Besides being called one of the best players of his era by several of his his peers, the Hall of Famer has been credited by many as the man who saved the Denver Broncos. He is the first first-round draft choice to ever sign with Denver and is known as "The Franchise."
His 215 receptions with them is the 13th most in team history and eight more than Gerald Willhite, who ranks second in running back catches.
Detroit Lions: James Jones
Drafted in the first round of the 1983 draft, Jones' rookie year saw him catch 46 passes and score seven times while serving as an excellent blocking fullback for Pro Bowl halfback Billy Sims as Detroit won their division. They would lose 24-23 in the first round to the San Francisco 49ers.
His second season saw him grab a career best 77 balls and lead the team with 137 carries after Sims suffered a career ending injury in the eighth game of the year. Detroit played three overtime games in their first 10 games and won four games all year.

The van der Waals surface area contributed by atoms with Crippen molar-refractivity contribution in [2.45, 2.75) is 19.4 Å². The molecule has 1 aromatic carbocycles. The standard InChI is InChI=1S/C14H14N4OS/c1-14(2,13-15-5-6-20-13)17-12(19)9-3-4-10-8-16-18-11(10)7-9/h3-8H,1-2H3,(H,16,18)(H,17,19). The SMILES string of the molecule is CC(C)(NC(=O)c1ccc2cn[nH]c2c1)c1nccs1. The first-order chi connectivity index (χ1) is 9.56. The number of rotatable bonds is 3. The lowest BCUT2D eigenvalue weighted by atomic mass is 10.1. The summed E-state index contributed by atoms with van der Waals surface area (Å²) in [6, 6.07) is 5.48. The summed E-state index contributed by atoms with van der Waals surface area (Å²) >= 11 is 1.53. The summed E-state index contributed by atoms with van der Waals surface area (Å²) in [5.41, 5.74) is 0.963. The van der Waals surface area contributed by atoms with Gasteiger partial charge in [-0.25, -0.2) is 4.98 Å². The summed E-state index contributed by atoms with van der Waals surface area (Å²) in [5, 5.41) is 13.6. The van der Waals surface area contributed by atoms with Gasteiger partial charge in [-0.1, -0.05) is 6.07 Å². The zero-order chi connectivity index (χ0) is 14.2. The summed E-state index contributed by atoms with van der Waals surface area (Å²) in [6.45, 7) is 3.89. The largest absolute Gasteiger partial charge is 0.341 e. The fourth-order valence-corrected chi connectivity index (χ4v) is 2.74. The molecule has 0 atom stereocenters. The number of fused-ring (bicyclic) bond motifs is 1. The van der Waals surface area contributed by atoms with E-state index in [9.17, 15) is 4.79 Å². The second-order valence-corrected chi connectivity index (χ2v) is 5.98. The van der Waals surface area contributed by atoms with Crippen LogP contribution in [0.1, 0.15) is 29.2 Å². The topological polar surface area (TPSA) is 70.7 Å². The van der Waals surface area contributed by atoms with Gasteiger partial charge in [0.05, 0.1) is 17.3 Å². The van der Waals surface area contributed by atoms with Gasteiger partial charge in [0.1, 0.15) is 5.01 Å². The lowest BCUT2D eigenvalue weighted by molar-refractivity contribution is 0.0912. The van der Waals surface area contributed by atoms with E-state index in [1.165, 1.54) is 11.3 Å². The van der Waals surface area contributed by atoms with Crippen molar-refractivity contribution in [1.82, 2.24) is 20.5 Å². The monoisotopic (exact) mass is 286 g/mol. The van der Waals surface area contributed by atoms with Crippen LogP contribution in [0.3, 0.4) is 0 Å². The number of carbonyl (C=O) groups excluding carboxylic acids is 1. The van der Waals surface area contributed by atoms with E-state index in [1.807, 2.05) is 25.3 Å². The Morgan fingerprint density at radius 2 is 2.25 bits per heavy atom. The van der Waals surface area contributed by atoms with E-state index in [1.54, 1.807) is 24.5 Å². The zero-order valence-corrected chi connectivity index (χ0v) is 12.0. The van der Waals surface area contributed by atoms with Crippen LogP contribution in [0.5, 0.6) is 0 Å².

With Sims gone. Jones became the primary ball carrier. He missed two games because of injury, yet still toted the ball 244 times for 886 yards. He also grabbed 46 passes and scored nine times.
His best year came in 1986, where he set career high marks of 252 carries for 903 yards and nine rushing touchdowns. He caught 52 passes as well.
Jones next two years saw him become more of a blocker, as he carried the ball 96 times each year while catching 63 total passes. Detroit traded him to the Seattle Seahawks for cornerback Terry Taylor before the 1989 season.
After playing just two games in 1989 because of injuries, Jones spent his next three years mostly blocking for Seattle. He was even used as a tight end. Jones retired after the 1992 season.